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LA Theater Review

How Our In-Laws Ruined Our Wedding

Carolanne Marano's delightful comedy about a disastrous wedding night features a sparkling acting ensemble under the deft direction of Jackie Apodaca. Marano plays Meg, the stricken bride, whose wedding night with husband Mike (Jonathan Drahos, Marano's real-life husband) is ruined by a string of interruptions—from a swooning bellboy (Art Cardoza) to both sets of parents and the best man (Dave Bushnell).

This result is pure culture clash, as street Italian American meets rural WASP. Meg's parents, Barbara (Robin Krieger) and Lou (Steve Ryan), are a battling urban pair, and they like it that way. Barbara sprinkles her New York Italian with Yiddishisms, while Lou complains incessantly about how much everything is costing and what a bum his daughter is marrying. Meanwhile, Mike's doting mother Joanne (Willow Hale) floats around the honeymoon suite like Scarlett O'Hara, while his father Chuck (Jack Kissell) sullenly nurses a bourbon in the corner. As the two families escalate the battle of the in-laws, the tipsy best man Scotty provides a running series of foot-in-mouth observations on marriage, family, and life.

This is a classic door-slamming farce, pushing all the buttons of disappointed expectations, plot twists, and happy endings. However, it is engaging and entertaining, thanks largely to terrific performances by the two leads and great supporting work by the entire cast. Marano is delightful as the frustrated bride, and Drahos is marvelous, with the insouciant charm of a modern-day Cary Grant. When the two share the stage, the piece is at its most hilarious.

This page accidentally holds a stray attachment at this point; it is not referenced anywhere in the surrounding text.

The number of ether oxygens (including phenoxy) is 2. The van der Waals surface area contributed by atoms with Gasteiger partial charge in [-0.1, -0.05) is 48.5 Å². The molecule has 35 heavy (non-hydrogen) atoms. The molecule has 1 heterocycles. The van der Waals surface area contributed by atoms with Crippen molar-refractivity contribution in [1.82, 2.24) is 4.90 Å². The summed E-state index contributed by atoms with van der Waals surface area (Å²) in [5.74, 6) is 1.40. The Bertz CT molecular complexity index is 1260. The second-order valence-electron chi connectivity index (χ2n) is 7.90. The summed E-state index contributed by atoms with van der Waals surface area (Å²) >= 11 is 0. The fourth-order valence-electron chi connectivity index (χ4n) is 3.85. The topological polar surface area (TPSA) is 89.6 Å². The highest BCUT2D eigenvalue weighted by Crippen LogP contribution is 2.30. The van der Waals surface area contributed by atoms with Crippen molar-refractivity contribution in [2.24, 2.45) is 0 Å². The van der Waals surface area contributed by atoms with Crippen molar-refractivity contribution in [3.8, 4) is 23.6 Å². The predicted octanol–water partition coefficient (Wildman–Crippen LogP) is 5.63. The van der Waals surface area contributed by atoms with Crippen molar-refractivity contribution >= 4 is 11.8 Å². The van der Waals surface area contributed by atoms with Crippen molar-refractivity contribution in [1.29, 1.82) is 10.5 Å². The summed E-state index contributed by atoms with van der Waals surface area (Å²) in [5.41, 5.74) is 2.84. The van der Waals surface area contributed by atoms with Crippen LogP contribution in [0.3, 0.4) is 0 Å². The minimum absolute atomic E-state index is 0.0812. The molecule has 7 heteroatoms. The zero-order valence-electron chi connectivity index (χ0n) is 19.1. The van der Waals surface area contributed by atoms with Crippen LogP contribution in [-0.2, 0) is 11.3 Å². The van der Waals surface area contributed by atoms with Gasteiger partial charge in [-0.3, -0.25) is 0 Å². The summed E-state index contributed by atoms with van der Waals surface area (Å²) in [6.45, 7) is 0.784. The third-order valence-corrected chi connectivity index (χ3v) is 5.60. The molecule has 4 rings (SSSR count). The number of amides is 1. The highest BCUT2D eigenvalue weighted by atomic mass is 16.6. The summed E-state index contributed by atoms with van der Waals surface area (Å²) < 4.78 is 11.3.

Ryan is excellent as the griping father-in-law, especially when quizzing his son-in-law, the struggling actor, about the audition process. Bushnell is wickedly funny as the drunken best man, and Hale and Krieger are perfectly poisonous as the mothers-in-law. Kissell and Cardoza round out the cast with effective performances as the long-suffering husband and romantic bellboy. While this play doesn't have a lot new to say about marriage and family, it is an entertaining theatrical diversion.

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